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Bank of America CEO says ‘we’re capitalists’ as anti-ESG critics gain steam

NEW YORK, March 7 (Reuters) – Bank of America Corp ( BAC.N ) Chief Executive Brian Moynihan had a clear message for shareholders on Tuesday: “We are capitalists.”

The statement from the head of the second largest US lender may seem obvious, but comes at a time when Wall Street titans are facing more criticism for embracing environmental, social and governance (ESG) concerns.

“I have sometimes been surprised to be asked — including at congressional hearings — ‘Are you a capitalist?'” Moynihan wrote in the bank’s annual report published Tuesday. “You may also find the question unusual. Of course, I answered ‘Yes.’

Some US Republican politicians have attacked banks and asset managers for their treatment of energy companies and consideration of issues such as climate change and workforce diversity, claiming they have put ESG concerns ahead of shareholder and saver returns.

Investors have also pulled back from ESG funds as high oil prices have hurt returns, but top asset managers have largely stood by many bets with a social or environmental focus.

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In January, Moynihan told Reuters that “capitalism is the system that will drive the best result, and so we believe in profit and purpose,” he said, pointing to the bank’s record earnings in 2021 along with its rising wages and a range of employee benefits. across childcare, health and education.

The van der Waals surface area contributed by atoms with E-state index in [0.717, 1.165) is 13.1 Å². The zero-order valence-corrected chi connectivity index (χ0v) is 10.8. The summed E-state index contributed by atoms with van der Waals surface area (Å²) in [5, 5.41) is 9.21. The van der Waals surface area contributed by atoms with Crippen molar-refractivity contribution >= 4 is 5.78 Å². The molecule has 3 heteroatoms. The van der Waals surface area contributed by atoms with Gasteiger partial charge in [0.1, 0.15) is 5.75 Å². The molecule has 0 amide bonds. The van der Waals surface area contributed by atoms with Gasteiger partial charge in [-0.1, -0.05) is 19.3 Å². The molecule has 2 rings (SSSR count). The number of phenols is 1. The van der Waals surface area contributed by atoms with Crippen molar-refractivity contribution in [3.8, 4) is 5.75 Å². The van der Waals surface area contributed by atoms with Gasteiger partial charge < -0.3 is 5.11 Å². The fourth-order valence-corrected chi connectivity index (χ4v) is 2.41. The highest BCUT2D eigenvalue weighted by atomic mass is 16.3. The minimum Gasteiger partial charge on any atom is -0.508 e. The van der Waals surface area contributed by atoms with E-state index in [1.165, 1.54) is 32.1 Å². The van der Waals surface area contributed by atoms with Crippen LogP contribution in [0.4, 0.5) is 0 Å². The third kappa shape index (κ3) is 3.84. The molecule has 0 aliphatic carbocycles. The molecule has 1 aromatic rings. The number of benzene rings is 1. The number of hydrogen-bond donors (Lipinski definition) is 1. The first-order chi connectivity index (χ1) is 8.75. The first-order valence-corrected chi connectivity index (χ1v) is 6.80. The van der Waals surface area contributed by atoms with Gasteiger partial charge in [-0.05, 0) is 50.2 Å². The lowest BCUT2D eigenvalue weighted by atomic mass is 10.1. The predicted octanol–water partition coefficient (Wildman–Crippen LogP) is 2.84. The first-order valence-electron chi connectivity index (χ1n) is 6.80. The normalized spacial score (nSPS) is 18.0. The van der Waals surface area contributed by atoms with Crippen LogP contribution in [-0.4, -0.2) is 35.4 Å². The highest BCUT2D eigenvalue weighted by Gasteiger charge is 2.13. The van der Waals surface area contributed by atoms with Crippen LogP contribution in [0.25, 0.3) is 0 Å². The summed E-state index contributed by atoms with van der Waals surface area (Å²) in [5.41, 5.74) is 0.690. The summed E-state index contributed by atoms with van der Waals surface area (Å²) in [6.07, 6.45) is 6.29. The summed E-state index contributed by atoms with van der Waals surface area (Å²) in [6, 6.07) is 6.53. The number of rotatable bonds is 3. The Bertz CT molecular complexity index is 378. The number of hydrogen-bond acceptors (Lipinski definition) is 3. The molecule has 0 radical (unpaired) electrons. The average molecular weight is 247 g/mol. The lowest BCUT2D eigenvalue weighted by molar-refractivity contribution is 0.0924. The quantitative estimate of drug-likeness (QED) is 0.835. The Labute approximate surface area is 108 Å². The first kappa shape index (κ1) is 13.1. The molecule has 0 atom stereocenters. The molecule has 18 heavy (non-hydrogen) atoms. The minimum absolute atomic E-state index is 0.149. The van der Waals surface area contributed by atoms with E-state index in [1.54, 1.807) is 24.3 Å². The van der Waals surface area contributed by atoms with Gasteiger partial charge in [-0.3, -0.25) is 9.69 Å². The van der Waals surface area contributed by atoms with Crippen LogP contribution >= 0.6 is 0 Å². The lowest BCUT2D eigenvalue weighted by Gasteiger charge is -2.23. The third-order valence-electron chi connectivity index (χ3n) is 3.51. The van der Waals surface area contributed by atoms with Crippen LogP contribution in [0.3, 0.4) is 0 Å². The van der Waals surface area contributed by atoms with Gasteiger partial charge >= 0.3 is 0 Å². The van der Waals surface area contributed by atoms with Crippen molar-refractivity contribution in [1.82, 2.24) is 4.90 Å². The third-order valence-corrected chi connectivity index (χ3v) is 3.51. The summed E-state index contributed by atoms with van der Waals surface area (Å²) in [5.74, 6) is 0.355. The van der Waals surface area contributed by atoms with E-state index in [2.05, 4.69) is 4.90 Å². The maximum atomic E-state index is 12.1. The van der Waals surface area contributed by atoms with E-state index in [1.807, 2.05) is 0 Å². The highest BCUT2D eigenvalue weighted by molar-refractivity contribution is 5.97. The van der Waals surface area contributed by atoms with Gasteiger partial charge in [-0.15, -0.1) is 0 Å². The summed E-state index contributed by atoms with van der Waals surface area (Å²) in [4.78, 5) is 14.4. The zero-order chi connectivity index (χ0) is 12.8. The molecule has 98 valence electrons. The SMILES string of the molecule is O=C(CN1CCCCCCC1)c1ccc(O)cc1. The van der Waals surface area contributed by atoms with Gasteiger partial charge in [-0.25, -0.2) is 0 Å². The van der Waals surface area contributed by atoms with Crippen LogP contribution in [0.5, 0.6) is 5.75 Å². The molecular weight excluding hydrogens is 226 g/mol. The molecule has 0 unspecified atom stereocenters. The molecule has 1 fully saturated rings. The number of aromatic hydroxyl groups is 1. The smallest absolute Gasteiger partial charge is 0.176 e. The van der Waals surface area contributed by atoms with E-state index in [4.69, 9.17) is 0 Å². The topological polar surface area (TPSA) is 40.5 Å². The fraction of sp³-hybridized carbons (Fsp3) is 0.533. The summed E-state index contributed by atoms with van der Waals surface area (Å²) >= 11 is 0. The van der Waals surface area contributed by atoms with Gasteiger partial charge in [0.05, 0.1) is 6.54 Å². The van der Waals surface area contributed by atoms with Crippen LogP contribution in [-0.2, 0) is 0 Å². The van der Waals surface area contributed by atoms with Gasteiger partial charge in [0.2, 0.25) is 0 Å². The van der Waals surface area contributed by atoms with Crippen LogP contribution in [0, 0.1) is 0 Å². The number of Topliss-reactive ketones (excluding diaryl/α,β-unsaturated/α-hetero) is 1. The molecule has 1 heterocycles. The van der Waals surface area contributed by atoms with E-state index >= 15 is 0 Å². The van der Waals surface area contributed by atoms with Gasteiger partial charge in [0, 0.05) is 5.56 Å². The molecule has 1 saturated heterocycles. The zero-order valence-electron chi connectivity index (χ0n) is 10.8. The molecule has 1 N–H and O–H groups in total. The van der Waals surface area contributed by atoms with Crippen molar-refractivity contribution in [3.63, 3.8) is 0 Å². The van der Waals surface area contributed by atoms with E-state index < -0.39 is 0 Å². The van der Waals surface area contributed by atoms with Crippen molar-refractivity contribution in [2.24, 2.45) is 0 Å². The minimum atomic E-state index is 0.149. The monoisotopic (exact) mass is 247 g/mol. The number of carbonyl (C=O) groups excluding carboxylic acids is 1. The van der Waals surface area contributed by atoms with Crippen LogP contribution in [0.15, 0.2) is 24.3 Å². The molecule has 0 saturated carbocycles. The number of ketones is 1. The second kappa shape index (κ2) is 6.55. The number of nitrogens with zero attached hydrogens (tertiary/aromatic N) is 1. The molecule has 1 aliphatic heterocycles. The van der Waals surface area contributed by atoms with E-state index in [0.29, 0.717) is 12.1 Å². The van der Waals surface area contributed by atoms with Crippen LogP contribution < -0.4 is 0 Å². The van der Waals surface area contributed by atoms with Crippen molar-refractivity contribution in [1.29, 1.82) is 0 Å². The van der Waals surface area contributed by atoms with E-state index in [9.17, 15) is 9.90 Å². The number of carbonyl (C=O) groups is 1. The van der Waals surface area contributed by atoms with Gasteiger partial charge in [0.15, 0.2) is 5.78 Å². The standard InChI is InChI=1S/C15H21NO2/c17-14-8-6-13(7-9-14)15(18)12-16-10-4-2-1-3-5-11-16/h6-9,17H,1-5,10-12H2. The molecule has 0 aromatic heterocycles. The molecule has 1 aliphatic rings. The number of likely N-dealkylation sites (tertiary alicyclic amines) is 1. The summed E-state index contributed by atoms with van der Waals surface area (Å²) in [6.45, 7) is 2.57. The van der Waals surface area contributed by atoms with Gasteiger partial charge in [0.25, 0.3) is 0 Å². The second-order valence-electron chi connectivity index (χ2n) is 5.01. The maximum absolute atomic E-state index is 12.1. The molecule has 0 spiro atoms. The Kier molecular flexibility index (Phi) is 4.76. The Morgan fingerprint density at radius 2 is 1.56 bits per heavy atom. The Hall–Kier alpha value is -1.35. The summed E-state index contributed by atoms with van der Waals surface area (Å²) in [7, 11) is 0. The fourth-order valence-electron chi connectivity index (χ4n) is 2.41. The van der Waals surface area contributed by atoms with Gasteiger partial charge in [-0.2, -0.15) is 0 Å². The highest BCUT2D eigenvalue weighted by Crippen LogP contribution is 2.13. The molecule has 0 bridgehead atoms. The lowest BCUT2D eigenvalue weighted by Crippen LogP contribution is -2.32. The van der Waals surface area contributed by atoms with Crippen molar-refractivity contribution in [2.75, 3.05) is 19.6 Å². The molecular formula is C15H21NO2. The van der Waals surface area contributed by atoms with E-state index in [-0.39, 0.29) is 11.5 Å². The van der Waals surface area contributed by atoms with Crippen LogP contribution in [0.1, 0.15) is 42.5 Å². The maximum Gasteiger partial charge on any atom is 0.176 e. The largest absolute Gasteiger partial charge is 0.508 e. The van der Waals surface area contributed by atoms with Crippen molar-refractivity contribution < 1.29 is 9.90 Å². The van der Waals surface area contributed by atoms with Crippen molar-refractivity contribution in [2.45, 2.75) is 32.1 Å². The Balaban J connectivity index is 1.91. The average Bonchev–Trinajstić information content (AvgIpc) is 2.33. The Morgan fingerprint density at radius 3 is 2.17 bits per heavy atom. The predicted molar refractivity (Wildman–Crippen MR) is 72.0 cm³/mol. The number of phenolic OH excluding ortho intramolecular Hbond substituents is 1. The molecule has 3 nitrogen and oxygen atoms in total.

While BofA is one of the largest US corporate issuers of ESG-themed bonds, they also had $36 billion in lending commitments to energy companies in 2022.

Investors and many companies say it is good business to be concerned about environmental and social factors that can affect profits, such as rising sea levels or marketing that does not reach certain target groups.

Moynihan is a proponent of stakeholder capitalism, a model in which private companies take into account interests beyond shareholders, including workers and local communities. The word “capitalism” is mentioned 22 times in BofA’s latest annual report, which spans 222 pages, an increase from 16 times a year earlier. The number of references to “ESG” fell to 36 this year from 59 last year.

“Capitalism provides the money, creativity, and expertise to solve society’s needs,” Moynihan wrote. “We enable our customers to run capitalism.”

The CEO, however, acknowledged that there are concerns about whether companies share profits or pay people fairly and equitably.

The lender outlined its ESG goals in the report, including a pledge to achieve net zero greenhouse gas emissions by 2050 and deploy $1.5 trillion in sustainable finance by 2030.

Reporting by Lananh Nguyen and Nupur Anand in New York; Additional reporting by Isla Binnie in New York and Ross Kerber in Boston; Editing by Josie Kao

Our standards: Thomson Reuters Trust Principles.

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